Ablating all three retinoblastoma family members in mouse lung leads to neuroendocrine tumor formation
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Sara Lázaro1, Miriam Pérez-Crespo1, Ana Belén Enguita2, Pilar Hernández1, Jesús Martínez-Palacio1, Marta Oteo3, Julien Sage4,5, Jesús M. Paramio1,6,7, Mirentxu Santos1,6,7
1Molecular Oncology Unit Institute of Biomedical Investigation University Hospital “12 de Octubre”, Madrid, Spain
2Pathology Department Institute of Biomedical Investigation University Hospital “12 de Octubre”, Madrid, Spain
3Biomedical Applications and Pharmacokinetics CIEMAT (ed 70A), Madrid, Spain
4Department of Pediatrics, Stanford University, Stanford, USA
5Department of Genetics. Stanford University, CCSR Rm. 1215a. Stanford, California, USA
6Molecular Oncology, Institute of Biomedical Investigation University Hospital “12 de Octubre”, Madrid, Spain
7Centro de Investigaciones Biomédicas en Red de Cáncer (CIBERONC), Madrid, Spain
Jesús M. Paramio, email: firstname.lastname@example.org
Mirentxu Santos, email: email@example.com
Keywords: retinoblastoma family, lung cancer, urethane, DHPN
Received: January 13, 2016 Accepted: December 05, 2016 Published: December 10, 2016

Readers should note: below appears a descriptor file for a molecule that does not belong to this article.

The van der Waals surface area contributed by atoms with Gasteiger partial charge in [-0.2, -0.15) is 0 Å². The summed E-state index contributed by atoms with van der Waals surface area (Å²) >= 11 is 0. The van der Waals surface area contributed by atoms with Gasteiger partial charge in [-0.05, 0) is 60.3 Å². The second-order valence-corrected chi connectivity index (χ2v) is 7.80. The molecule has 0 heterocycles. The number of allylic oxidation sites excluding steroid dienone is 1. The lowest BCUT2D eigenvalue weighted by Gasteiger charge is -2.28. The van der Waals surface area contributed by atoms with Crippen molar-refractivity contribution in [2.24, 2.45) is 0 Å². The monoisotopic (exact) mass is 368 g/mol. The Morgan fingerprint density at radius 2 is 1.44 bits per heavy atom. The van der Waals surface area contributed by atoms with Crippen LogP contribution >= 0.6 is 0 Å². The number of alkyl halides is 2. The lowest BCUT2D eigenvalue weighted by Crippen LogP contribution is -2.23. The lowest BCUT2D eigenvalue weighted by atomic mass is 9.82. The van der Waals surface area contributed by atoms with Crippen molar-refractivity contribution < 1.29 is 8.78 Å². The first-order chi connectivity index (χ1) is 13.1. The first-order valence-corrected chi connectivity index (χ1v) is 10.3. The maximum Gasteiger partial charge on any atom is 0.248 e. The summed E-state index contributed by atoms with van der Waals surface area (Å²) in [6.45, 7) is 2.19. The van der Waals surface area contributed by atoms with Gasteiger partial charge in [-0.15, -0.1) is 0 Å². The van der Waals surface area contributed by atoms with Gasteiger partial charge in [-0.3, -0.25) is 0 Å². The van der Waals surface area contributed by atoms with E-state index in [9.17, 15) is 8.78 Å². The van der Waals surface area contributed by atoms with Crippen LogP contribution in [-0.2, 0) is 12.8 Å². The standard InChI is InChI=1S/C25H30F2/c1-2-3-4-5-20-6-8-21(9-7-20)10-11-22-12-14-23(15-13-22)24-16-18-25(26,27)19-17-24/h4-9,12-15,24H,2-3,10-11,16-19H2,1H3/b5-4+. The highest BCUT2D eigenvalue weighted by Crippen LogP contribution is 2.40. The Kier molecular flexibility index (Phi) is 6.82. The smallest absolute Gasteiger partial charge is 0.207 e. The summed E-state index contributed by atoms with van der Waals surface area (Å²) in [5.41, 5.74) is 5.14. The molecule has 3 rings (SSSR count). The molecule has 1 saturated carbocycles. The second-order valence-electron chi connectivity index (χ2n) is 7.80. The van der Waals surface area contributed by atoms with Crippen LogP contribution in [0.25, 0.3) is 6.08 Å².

Lung cancer is a deadly disease with increasing cases diagnosed worldwide and still a very poor prognosis. While mutations in the retinoblastoma (RB1) tumor suppressor have been reported in lung cancer, mainly in small cell lung carcinoma, the tumor suppressive role of its relatives p107 and p130 is still a matter of debate. To begin to investigate the role of these two Rb family proteins in lung tumorigenesis, we have generated a conditional triple knockout mouse model (TKO) in which the three Rb family members can be inactivated in adult mice. We found that ablation of all three family members in the lung of mice induces tumorlets, benign neuroendocrine tumors that are remarkably similar to their human counterparts. Upon chemical carcinogenesis, DHPN and urethane accelerate tumor development; the TKO model displays increased sensitivity to DHPN, and urethane increases malignancy of tumors. All the tumors developing in TKO mice (spontaneous and chemically induced) have neuroendocrine features but do not progress to fully malignant tumors. Thus, loss of Rb and its family members confers partial tumor susceptibility in neuroendocrine lineages in the lungs of mice. Our data also imply the requirement of other oncogenic signaling pathways to achieve full transformation in neuroendocrine lung lesions mutant for the Rb family.
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